Image: A photograph shows an early telegraph key made with brass fixtures on a wooden plank. The pad that is touched to send signals is visible on the right.
The first transcontinental telegraph line is completed, allowing people across the country to communicate with one another almost instantly. Originally developed by Samuel Morse and Alfred Vail in the 1830s, Morse Code let people send telegraph messages easily.
Image: A photograph shows the interior of the "Pioneer," the first railroad sleeping car. A woman is seated on the right. Overhead, fold-up beds line both the sides of the car.
George Pullman creates the first railroad sleeping car, the "Pioneer." Pullman later became president of the Pullman Palace Car Company. This company made and operated sleeping cars on contract with railroad companies. The company became so large that it had its own town for its workers just south of Chicago. Pullman workers held one of the most famous strikes of the 19th century in 1894.
Image: A patent application diagram shows a design for high-pressure steam valve. The cylindrical object is shown in cutaway view with a rod in the middle of the revealed space.
Elijah McCoy patents a steam engine self-lubricator. This device used the high pressure of steam valves to keep moving parts greased and moving smoothly. McCoy received more than 50 patents in his career, mostly for improvements to the steam engine. He founded his own company, the Elijah McCoy Manufacturing Company, in 1920
Image: A photograph shows a formally dressed, seated Alexander Graham Bell demonstrating his invention in front of a group of men dressed in suits and standing behind him.
Alexander Graham Bell receives the patent for the telephone. The telephone improved on the telegraph by using electricity to transmit sound. Several lawsuits over the true inventor of the device followed, but Bell ultimately won.
Image: A photograph shows four early incandescent electric light bulbs mounted in a row on a board for display.
Thomas Edison develops an improved incandescent electric light bulb. Among Edison's numerous other inventions were the phonograph, an improved telephone, and a motion picture camera.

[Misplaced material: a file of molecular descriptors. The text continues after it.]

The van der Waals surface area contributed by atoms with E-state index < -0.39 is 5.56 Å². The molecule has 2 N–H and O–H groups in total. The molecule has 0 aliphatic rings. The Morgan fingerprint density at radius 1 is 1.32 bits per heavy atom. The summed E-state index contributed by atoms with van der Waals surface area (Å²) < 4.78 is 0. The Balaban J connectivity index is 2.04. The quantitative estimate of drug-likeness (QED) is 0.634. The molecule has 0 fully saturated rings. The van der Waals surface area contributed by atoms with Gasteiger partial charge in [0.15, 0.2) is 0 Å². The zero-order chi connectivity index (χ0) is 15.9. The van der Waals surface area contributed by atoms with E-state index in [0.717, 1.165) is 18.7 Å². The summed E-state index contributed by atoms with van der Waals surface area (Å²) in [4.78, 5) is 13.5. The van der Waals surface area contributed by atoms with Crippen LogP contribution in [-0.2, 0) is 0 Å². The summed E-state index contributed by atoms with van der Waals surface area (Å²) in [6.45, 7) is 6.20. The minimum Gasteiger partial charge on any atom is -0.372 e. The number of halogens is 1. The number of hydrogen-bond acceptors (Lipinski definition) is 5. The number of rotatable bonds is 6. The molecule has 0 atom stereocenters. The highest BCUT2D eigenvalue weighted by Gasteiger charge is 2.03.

Image: A blueprint drawing from a patent application shows the first machine to successfully attach the tops and bottom of shoes over the last, a mold in the shape of a foot. The individual parts of the machine are noted with letters and numbers.
Jan E. Matzeliger patents the first machine to successfully attach the tops and bottoms of shoes over the last, a mold in the shape of a foot. The machine could finish between 100 and 650 more pairs of shoes per day than a person doing so by hand. Shoe prices plummeted as machine-made shoes flooded the market.
Image: An 1884 drawing shows a series of improved incandescent light bulbs. From left to right: a bulb with filament beginning at the bottom and curving downward; a bulb with filament beginning at the bottom, rotating in a circle, and curving downward; a bulb with filament beginning at the bottom, and curving downward, upward, and downward again; a bulb with filament beginning at thTimeline - Text Versione bottom, rotating three times before curving downward.
Lewis Howard Latimer becomes the only African American member of Thomas Edison's inventing lab. He had already developed improved electric lamps and a light bulb filament. While working for Edison, Latimer wrote an engineering handbook about incandescent lights.
Image: Blueprint for an object from four different views. The object appears to be a rectangular box with covers that fold over its top and are fastened.
Sarah E. Goode becomes the first African American woman to receive a patent. Her cabinet bed allowed users to transform their beds into desks to save space in small city apartments. The bed had hinged sections that could be folded or unfolded as needed.
Image: A photograph shows two